I was a rock snob during the 1970s and 1980s. I admit it, and for those that know me well, this revelation should come as no surprise. I loved prog rock, some southern rock, glam rock and glam’s second cousin disco. I had little tolerance for what I’ll term meat ‘n’ potatoes “dumb-ass” rock.
As a result, I missed out on huge hit albums by Boston, Kiss and Bad Company, to name but a few. However, over the years I’ve come to appreciate the early albums by all three bands. (For some unexplained reason, I always liked BTO, and still do.)
During the ‘80s, I took a pass on most of the hair metal (Poison, especially) and records by Foreigner, Def Leppard, Whitesnake and REO Speedwagon. I pretty much still hate those bands.
Bad Company was yet another supergroup featuring Paul Rodgers (vocals) and Simon Kirke (drums) from Free, Boz Burrell (bass) from King Crimson and Mick Ralphs (guitar) from Mott The Hoople. (King Crimson’s Mel Collins also plays saxophone on the album.) The group’s secret weapons were Paul Rodgers who had perhaps one of the greatest lead-singer voices in all of rock music and the crunchy guitar work of Mick Ralphs.
Being seasoned musicians, they knew their way around the business and approached Led Zeppelin manager, Peter Grant to handle them. He, in turn signed them to Zeppelin’s Swan Song record label in the U.S. (they were signed to Island everywhere else.) Their association with Zep’s record label also gave them added credibility on these shores.
Their sound was about as formulaic as you can get, and with each successive album they released, the songs became more and more generic, however their self-titled platinum chart topping debut album is a stunner. Like many of the biggest albums from the era, the cover was designed by Hipgnosis, but unlike most of Hipgnosis’ designs, they went for a stark and simple, straight-up branding approach for Bad Company rather than going psychedelic or surreal as they did for Pink Floyd, et al.
Today’s Song Of The Day is one several power ballads on the album. It was originally recorded by Mott The Hoople on their 1972 All The Young Dudes album. While I think that Mott’s glammed up version of the song is still better, Bad Company’s version does feature some really nice piano work courtesy of Ralphs and it is still one of the strongest cuts on the album.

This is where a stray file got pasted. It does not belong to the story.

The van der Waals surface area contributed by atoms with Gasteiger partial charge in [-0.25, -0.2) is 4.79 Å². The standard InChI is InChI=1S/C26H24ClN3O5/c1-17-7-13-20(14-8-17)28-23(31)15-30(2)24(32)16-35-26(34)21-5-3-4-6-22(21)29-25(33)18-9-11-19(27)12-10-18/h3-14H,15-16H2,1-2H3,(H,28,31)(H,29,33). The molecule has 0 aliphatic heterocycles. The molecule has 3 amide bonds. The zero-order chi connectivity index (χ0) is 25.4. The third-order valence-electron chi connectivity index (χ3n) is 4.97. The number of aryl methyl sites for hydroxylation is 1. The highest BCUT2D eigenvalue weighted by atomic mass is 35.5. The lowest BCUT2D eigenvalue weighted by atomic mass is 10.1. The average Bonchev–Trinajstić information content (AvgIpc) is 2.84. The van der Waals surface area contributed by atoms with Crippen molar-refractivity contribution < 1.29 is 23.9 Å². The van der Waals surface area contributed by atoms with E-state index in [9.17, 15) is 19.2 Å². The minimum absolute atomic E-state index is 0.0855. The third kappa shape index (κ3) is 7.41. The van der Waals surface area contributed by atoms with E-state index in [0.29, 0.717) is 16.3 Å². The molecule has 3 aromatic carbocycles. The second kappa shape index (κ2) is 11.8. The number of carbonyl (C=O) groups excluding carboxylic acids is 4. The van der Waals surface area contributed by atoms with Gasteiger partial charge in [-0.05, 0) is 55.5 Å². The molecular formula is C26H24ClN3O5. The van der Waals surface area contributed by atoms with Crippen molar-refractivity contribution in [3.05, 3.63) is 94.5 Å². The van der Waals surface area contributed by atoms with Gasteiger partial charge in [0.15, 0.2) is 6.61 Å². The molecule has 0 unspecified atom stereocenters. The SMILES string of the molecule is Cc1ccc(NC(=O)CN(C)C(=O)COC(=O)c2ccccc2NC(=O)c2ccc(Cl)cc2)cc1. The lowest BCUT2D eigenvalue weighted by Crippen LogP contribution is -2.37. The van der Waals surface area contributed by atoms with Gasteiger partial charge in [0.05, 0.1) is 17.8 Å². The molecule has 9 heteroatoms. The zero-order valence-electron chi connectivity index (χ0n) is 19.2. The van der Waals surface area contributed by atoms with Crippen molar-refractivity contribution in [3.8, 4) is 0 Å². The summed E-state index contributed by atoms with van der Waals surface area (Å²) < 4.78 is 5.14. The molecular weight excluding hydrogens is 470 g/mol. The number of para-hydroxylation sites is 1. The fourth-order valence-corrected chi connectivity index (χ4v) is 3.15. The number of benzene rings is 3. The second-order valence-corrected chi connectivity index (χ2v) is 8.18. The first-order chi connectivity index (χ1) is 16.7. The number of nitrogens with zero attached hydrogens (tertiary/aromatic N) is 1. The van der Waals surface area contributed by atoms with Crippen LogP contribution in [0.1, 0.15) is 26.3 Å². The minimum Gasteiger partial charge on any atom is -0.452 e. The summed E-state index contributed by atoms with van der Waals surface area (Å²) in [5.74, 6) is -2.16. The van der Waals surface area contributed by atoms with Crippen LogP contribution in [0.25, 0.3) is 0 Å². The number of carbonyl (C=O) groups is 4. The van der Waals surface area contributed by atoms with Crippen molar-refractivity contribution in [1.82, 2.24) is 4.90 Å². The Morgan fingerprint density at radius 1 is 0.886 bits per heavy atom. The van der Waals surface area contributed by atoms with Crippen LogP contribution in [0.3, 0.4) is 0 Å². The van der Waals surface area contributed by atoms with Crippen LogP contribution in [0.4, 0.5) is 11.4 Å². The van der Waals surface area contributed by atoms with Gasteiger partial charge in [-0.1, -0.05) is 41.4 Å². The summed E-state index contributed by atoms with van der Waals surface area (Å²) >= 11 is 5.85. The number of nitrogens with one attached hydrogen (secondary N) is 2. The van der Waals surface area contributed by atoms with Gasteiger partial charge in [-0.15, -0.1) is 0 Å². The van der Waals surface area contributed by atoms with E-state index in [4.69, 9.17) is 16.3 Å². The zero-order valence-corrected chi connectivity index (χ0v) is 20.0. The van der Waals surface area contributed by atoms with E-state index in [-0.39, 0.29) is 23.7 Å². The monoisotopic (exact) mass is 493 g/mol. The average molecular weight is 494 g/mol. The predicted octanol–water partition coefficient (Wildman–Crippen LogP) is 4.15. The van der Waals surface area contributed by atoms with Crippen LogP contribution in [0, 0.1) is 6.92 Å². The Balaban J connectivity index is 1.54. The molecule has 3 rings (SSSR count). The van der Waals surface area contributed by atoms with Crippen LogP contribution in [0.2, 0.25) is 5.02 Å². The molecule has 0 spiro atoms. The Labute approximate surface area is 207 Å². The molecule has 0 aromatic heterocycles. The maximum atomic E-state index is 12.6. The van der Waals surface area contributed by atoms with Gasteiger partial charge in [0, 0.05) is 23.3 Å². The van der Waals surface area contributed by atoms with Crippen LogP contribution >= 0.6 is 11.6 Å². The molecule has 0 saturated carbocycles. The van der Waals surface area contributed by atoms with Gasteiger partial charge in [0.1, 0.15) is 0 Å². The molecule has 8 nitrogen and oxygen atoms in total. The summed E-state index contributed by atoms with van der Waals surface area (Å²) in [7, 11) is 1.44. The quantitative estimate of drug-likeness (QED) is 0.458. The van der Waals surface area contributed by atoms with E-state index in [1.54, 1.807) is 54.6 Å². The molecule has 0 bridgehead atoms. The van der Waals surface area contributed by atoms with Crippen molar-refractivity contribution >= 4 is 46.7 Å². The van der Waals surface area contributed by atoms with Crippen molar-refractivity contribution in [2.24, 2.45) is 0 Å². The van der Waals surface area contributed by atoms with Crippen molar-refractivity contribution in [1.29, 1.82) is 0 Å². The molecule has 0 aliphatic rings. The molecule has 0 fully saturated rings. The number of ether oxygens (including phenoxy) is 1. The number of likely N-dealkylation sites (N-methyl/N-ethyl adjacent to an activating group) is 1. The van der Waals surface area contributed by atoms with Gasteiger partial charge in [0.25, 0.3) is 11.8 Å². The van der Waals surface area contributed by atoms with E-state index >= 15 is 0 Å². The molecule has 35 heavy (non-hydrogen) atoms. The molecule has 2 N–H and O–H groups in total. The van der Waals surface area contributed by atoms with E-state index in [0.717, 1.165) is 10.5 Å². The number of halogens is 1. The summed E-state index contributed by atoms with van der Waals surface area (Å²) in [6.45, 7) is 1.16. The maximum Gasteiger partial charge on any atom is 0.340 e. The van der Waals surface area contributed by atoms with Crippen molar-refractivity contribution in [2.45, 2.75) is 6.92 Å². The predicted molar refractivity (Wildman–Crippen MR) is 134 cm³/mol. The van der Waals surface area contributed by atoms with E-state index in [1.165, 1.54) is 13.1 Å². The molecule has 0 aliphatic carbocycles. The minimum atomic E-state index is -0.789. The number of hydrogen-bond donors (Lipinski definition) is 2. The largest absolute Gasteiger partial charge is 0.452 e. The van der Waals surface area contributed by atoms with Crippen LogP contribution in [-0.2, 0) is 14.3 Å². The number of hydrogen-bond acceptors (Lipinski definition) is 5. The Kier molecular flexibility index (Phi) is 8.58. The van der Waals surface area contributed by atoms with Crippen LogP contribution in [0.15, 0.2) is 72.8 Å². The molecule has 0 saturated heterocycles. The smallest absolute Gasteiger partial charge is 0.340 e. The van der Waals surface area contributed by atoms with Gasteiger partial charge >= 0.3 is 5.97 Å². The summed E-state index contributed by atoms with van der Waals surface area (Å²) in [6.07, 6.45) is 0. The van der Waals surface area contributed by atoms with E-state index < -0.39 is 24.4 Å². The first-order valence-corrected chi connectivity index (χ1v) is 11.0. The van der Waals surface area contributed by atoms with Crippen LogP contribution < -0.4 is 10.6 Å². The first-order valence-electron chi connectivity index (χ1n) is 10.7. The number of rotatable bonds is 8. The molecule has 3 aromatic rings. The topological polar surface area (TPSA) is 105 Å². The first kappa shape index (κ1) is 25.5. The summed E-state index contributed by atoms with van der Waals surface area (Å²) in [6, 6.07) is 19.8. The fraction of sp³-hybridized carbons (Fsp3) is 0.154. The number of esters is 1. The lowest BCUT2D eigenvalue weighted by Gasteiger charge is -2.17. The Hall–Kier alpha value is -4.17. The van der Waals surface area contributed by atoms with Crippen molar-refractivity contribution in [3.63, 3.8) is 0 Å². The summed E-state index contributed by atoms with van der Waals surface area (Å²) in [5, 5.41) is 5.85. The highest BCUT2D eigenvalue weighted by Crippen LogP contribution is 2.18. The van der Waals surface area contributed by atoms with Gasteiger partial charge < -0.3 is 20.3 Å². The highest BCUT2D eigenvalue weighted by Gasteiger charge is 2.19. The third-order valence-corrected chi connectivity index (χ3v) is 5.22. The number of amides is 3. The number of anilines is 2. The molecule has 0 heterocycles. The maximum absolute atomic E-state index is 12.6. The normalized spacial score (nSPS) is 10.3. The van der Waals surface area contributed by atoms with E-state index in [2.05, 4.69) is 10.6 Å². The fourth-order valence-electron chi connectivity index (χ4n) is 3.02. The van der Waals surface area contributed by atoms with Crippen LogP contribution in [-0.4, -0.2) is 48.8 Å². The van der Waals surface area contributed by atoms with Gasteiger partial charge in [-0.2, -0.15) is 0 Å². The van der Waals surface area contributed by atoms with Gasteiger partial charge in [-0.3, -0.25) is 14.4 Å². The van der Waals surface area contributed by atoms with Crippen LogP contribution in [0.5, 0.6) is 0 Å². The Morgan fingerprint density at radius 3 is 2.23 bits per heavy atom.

The album included two chart singles, “Can’t Get Enough” (#5/1974) and “Movin’ On” (# 19/1974), but included a clutch of album tracks that have become staples of classic rock radio including the “Rock Steady,” the title track and today’s Song Of The Day.
This album also is one of a handful of albums where the name of the band is shared with the name of the album and also the name of a song on the album (i.e. “Bad Company” from Bad Company by Bad Company). I know of only a few others like that, and “Black Sabbath” by Black Sabbath from Black Sabbath immediately comes to mind.
My one and only attempt at being in a band was in middle school. The band was called Toxic Angel and I was the lead singer. The only song we ever attempted to play was “Can’t Get Enough” by Bad Company because it was so easy to pull off. In fact, my bright and shining moment of rock star glory was when we performed the song during our 8th grade talent show in middle school. (We didn’t win.)
Straight Shooter, the follow-up album, was just as strong as the debut and spawned two more indelible singles in “Good Lovin’ Gone Bad” (#36/1975) and “Feel Like Makin’ Love” (#10/1975). From there it was all downhill with each successive album being more generic than its predecessor.